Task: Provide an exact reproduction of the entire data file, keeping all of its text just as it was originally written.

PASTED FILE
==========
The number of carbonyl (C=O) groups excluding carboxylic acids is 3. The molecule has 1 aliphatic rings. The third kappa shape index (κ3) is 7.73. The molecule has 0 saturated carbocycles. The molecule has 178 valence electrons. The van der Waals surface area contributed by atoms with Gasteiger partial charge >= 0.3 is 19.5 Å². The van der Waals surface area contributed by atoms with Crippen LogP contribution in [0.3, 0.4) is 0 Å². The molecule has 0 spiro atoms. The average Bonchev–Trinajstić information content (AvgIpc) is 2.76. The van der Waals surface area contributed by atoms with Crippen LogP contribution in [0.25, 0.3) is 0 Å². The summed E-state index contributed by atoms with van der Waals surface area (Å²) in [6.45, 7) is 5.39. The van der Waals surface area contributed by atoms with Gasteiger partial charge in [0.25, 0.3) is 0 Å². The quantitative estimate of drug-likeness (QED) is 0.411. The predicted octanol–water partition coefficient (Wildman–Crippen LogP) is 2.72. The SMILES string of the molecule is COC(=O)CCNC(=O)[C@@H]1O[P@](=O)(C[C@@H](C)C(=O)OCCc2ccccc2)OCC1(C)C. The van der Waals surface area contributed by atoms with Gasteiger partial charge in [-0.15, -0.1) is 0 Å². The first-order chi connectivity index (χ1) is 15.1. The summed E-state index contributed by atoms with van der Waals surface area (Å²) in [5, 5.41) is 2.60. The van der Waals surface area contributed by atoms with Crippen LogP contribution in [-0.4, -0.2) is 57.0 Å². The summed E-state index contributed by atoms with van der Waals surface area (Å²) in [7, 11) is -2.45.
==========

The number of carbonyl (C=O) groups excluding carboxylic acids is 3. The molecule has 1 aliphatic rings. The third kappa shape index (κ3) is 7.73. The molecule has 0 saturated carbocycles. The molecule has 178 valence electrons. The van der Waals surface area contributed by atoms with Gasteiger partial charge >= 0.3 is 19.5 Å². The van der Waals surface area contributed by atoms with Crippen LogP contribution in [0.3, 0.4) is 0 Å². The molecule has 0 spiro atoms. The average Bonchev–Trinajstić information content (AvgIpc) is 2.76. The van der Waals surface area contributed by atoms with Crippen LogP contribution in [0.25, 0.3) is 0 Å². The summed E-state index contributed by atoms with van der Waals surface area (Å²) in [6.45, 7) is 5.39. The van der Waals surface area contributed by atoms with Gasteiger partial charge in [0.25, 0.3) is 0 Å². The quantitative estimate of drug-likeness (QED) is 0.411. The predicted octanol–water partition coefficient (Wildman–Crippen LogP) is 2.72. The SMILES string of the molecule is COC(=O)CCNC(=O)[C@@H]1O[P@](=O)(C[C@@H](C)C(=O)OCCc2ccccc2)OCC1(C)C. The van der Waals surface area contributed by atoms with Gasteiger partial charge in [-0.15, -0.1) is 0 Å². The first-order chi connectivity index (χ1) is 15.1. The summed E-state index contributed by atoms with van der Waals surface area (Å²) in [5, 5.41) is 2.60. The van der Waals surface area contributed by atoms with Crippen LogP contribution in [-0.4, -0.2) is 57.0 Å². The summed E-state index contributed by atoms with van der Waals surface area (Å²) in [7, 11) is -2.45.